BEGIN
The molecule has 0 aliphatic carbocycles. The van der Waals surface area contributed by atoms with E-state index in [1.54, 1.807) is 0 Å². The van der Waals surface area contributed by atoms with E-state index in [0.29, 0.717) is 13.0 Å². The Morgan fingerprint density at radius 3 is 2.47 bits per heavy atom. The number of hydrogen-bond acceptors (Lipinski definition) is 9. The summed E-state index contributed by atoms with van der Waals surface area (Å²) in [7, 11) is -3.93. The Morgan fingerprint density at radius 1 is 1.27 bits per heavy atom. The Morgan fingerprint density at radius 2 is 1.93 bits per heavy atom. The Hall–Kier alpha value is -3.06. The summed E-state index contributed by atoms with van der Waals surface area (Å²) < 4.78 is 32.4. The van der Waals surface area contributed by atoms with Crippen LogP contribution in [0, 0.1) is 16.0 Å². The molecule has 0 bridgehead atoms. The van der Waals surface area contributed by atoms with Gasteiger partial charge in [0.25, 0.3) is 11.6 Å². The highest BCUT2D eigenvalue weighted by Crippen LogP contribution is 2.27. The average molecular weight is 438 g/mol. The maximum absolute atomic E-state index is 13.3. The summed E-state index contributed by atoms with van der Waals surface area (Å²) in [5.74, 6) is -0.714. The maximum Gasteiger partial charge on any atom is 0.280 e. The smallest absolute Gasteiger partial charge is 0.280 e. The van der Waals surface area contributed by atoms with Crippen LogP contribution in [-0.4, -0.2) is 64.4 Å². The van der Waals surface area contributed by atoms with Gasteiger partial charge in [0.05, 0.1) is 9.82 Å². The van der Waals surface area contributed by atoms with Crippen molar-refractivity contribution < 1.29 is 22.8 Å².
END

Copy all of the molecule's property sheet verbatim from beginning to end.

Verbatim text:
The molecule has 0 aliphatic carbocycles. The van der Waals surface area contributed by atoms with E-state index in [1.54, 1.807) is 0 Å². The van der Waals surface area contributed by atoms with E-state index in [0.29, 0.717) is 13.0 Å². The Morgan fingerprint density at radius 3 is 2.47 bits per heavy atom. The number of hydrogen-bond acceptors (Lipinski definition) is 9. The summed E-state index contributed by atoms with van der Waals surface area (Å²) in [7, 11) is -3.93. The Morgan fingerprint density at radius 1 is 1.27 bits per heavy atom. The Morgan fingerprint density at radius 2 is 1.93 bits per heavy atom. The Hall–Kier alpha value is -3.06. The summed E-state index contributed by atoms with van der Waals surface area (Å²) < 4.78 is 32.4. The van der Waals surface area contributed by atoms with Crippen LogP contribution in [0, 0.1) is 16.0 Å². The molecule has 0 bridgehead atoms. The van der Waals surface area contributed by atoms with Gasteiger partial charge in [0.25, 0.3) is 11.6 Å². The highest BCUT2D eigenvalue weighted by Crippen LogP contribution is 2.27. The average molecular weight is 438 g/mol. The maximum absolute atomic E-state index is 13.3. The summed E-state index contributed by atoms with van der Waals surface area (Å²) in [5.74, 6) is -0.714. The maximum Gasteiger partial charge on any atom is 0.280 e. The smallest absolute Gasteiger partial charge is 0.280 e. The van der Waals surface area contributed by atoms with Crippen LogP contribution in [-0.4, -0.2) is 64.4 Å². The van der Waals surface area contributed by atoms with Gasteiger partial charge in [0.05, 0.1) is 9.82 Å². The van der Waals surface area contributed by atoms with Crippen molar-refractivity contribution < 1.29 is 22.8 Å².